CSi Weather…

.FRIDAY NIGHT…Rain showers in the evening, then rain after midnight.
Lows in the lower 40s. Northeast winds 20 to 25 mph.


.SATURDAY…Rain.Highs in the upper 40s. Northeast winds around 25 mph.

.SATURDAY NIGHT…Cloudy with a 40 percent chance of rain showers in the Jamestown area, 50 percent in the Valley City area. Lows in the upper 30s. Northeast winds 15 to 20 mph. .Highs around 50. Northeast winds 10 to 15 mph.

.SUNDAY…Mostly cloudy.  With a with a 20 percent chance of rain showers. Highs in the lower 50s. Northeast winds around 15 mph.

.SUNDAY NIGHT…Mostly cloudy. Areas of frost after midnight.

Lows in the mid 30s.

.MONDAY…Mostly sunny. Highs around 60.

.MONDAY NIGHT…Mostly cloudy. Lows in the lower 40s.

.TUESDAY…Mostly cloudy with a 40 percent chance of rain

showers. Highs in the upper 50s.

.TUESDAY NIGHT…Mostly cloudy with a 40 percent chance of rain

showers. Lows in the lower 40s.

.WEDNESDAY…Mostly cloudy with a 40 percent chance of rain

showers. Highs in the upper 50s.

.WEDNESDAY NIGHT…Mostly cloudy. A 20 percent chance of rain

showers in the evening. Lows in the lower 40s.

.THURSDAY…Partly sunny. Highs in the lower 60s.

Precipitation will taper off during the day Sunday, with another possible 0.50 to 0.75 inches of  precipitation Saturday through Sunday for much of southwest and south-central North Dakota. Sunday will be a bit warmer, with

highs in the mid 40s to mid 50s, before a cool night and threat

of frost mainly in the southwest and south-central.


A similar pattern emerges on Monday keeping us cool and cloudy.

More precipitation is possible with this system, although there

is still uncertainty on timing, location, and amount. Temperatures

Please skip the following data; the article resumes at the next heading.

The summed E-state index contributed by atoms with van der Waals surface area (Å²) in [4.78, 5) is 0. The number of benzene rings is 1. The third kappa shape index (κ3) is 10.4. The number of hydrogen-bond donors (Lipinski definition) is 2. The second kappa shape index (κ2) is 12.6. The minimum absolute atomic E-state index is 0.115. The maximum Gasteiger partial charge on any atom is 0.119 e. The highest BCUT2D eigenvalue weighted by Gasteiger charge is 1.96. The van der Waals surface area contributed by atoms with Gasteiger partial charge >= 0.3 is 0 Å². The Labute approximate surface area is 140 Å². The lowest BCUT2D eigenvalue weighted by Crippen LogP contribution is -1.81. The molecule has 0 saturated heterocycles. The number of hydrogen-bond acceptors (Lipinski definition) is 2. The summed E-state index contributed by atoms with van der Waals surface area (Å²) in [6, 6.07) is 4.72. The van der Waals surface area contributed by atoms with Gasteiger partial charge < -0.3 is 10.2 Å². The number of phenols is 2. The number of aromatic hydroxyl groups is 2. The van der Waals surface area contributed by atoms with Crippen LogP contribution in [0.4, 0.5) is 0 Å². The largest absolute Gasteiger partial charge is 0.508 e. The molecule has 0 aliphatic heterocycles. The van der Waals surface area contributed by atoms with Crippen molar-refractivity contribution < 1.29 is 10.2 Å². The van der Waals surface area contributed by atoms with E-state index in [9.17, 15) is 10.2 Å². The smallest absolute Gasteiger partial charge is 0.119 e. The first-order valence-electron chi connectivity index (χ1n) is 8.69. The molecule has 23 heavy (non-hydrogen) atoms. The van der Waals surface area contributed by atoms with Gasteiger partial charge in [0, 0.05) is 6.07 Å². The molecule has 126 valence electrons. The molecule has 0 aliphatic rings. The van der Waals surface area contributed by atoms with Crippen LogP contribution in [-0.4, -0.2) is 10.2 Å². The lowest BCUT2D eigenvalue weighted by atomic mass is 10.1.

will gradually warm up throughout the work week.



Valley City  (CSi)  The Valley City Area Chamber of Commerce is running the “StreetScape Cash Drawings,” in cooperation with businesses in downtown blocks affected by the on-going project.

On Friday’s Wayne Byers Show on CSi Cable 2, Valley City Area Chamber of Commerce, Executive Director, Kay Vinje said, those going into those businesses, can sign up at for the weekly, “Construction Cash,” drawing with the winner, each week, receiving $100 in Chamber Bucks.  The first week’s drawing winner was Judy Stahl.

Kay added as the project moves on to more blocks, those affected businesses may join in having the drawing boxes available to customers to enter into more weekly drawings on Friday each week, for another $100 in Chamber Bucks.

Those names will remain in the final drawing, at the end of the project, with the final prize $1,000 in Chamber Bucks.


Jamestown  (CSi)  The Jamestown Arts Center is taking sign ups for the Kids Summer Camps, that start on June 3.

On Friday’s Wayne Byers Show on CSi Cable 2 Arts Center, Director, Mindi Schmitz said June 3-6 the topic is Watercolor Sketching with Linda Roesch,  June 10-13 it’s Wonderful World of Warli Western India art, with Sally Jeppson.  June 17- 20 the camp involves ND Pride with Jennifer Wentz with landscapes sunrises and sunsets.  More information and sign ups by contacting the Jamestown Arts Center.

On our show, Mindi also pointed out that the Arts Center is partnering with the Great Plains Food bank to offer students a summer meal program at the Hansen Arts Park, starting June 3rd. The Arts Center is providing space to store the meals and a location for distribution.

North Dakota Farmers Union, Unison Bank, The Jamestown Sun and First Community Credit Union have volunteered to help distribute the meals Monday – Thursday at 12:00 pm.

No qualification and no registration required.

Mindi added that the current exhibit is The Arts of Warli By Vaishali Mohite, on display through Jun 15. Each painting is a snapshot of village life at a region in India.

In conjunction with the exhibit, there will be an Exhibit Luncheon on Wednesday May 19, at noon at the Arts Center,  hosted by Gallery Manager, Sally Jeppson, to hear more about the exhibit and Sally’s Warlie Adventures.

A homemade lunch will be available for $5.   RSVP by calling the Arts Center at 701-25-2496.

The next Open Mic Nite is Thursday May 30, from 7-a.m., to 9-a.m. at the Arts Center, facilitated by local musician Steve Kuykendall.

Mindi reminded everybody that the Hansen Art Park in Downtown Jamestown hosts this summer’s Art Market, each Thursday from June through August this summer. (Not on the 4th of July.)

More vendors are welcome by contacting the Arts Center.

The event schedule is available on line at www.jamestownarts.com